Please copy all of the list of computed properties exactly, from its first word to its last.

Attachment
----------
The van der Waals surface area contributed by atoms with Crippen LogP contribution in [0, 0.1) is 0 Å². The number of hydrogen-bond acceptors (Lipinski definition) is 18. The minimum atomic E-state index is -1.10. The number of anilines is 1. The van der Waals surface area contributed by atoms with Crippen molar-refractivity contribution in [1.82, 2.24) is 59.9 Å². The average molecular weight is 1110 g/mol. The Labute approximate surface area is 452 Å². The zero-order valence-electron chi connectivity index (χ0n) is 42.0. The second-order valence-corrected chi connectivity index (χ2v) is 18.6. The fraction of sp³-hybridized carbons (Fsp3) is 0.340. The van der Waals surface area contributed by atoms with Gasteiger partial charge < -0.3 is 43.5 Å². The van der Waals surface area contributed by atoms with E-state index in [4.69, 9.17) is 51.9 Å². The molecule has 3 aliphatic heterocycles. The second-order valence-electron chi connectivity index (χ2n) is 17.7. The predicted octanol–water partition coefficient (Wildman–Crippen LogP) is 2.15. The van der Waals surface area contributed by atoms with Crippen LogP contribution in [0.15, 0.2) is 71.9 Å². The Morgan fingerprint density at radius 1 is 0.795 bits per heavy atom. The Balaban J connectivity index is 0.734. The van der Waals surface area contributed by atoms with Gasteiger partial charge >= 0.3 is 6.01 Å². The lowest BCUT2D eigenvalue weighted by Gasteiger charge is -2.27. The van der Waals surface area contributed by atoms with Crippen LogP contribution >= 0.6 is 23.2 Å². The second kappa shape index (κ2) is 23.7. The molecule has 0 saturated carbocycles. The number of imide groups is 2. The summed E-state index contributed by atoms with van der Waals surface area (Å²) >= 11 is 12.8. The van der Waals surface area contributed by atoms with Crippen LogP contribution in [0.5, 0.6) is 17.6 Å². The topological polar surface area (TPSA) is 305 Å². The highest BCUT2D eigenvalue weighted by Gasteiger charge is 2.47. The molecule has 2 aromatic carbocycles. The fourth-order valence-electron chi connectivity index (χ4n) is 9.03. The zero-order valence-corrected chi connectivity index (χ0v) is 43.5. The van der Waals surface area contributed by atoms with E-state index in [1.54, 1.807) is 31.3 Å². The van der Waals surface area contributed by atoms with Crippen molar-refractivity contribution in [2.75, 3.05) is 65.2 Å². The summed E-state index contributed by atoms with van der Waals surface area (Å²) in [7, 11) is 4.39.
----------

The van der Waals surface area contributed by atoms with Crippen LogP contribution in [0, 0.1) is 0 Å². The number of hydrogen-bond acceptors (Lipinski definition) is 18. The minimum atomic E-state index is -1.10. The number of anilines is 1. The van der Waals surface area contributed by atoms with Crippen molar-refractivity contribution in [1.82, 2.24) is 59.9 Å². The average molecular weight is 1110 g/mol. The Labute approximate surface area is 452 Å². The zero-order valence-electron chi connectivity index (χ0n) is 42.0. The second-order valence-corrected chi connectivity index (χ2v) is 18.6. The fraction of sp³-hybridized carbons (Fsp3) is 0.340. The van der Waals surface area contributed by atoms with Gasteiger partial charge < -0.3 is 43.5 Å². The van der Waals surface area contributed by atoms with E-state index in [4.69, 9.17) is 51.9 Å². The molecule has 3 aliphatic heterocycles. The second-order valence-electron chi connectivity index (χ2n) is 17.7. The predicted octanol–water partition coefficient (Wildman–Crippen LogP) is 2.15. The van der Waals surface area contributed by atoms with Crippen LogP contribution in [0.15, 0.2) is 71.9 Å². The Morgan fingerprint density at radius 1 is 0.795 bits per heavy atom. The Balaban J connectivity index is 0.734. The van der Waals surface area contributed by atoms with Gasteiger partial charge >= 0.3 is 6.01 Å². The lowest BCUT2D eigenvalue weighted by Gasteiger charge is -2.27. The van der Waals surface area contributed by atoms with Crippen LogP contribution >= 0.6 is 23.2 Å². The second kappa shape index (κ2) is 23.7. The molecule has 0 saturated carbocycles. The number of imide groups is 2. The summed E-state index contributed by atoms with van der Waals surface area (Å²) >= 11 is 12.8. The van der Waals surface area contributed by atoms with Crippen LogP contribution in [0.5, 0.6) is 17.6 Å². The topological polar surface area (TPSA) is 305 Å². The highest BCUT2D eigenvalue weighted by Gasteiger charge is 2.47. The molecule has 2 aromatic carbocycles. The fourth-order valence-electron chi connectivity index (χ4n) is 9.03. The zero-order valence-corrected chi connectivity index (χ0v) is 43.5. The van der Waals surface area contributed by atoms with E-state index in [1.54, 1.807) is 31.3 Å². The van der Waals surface area contributed by atoms with Crippen molar-refractivity contribution in [2.75, 3.05) is 65.2 Å². The summed E-state index contributed by atoms with van der Waals surface area (Å²) in [7, 11) is 4.39.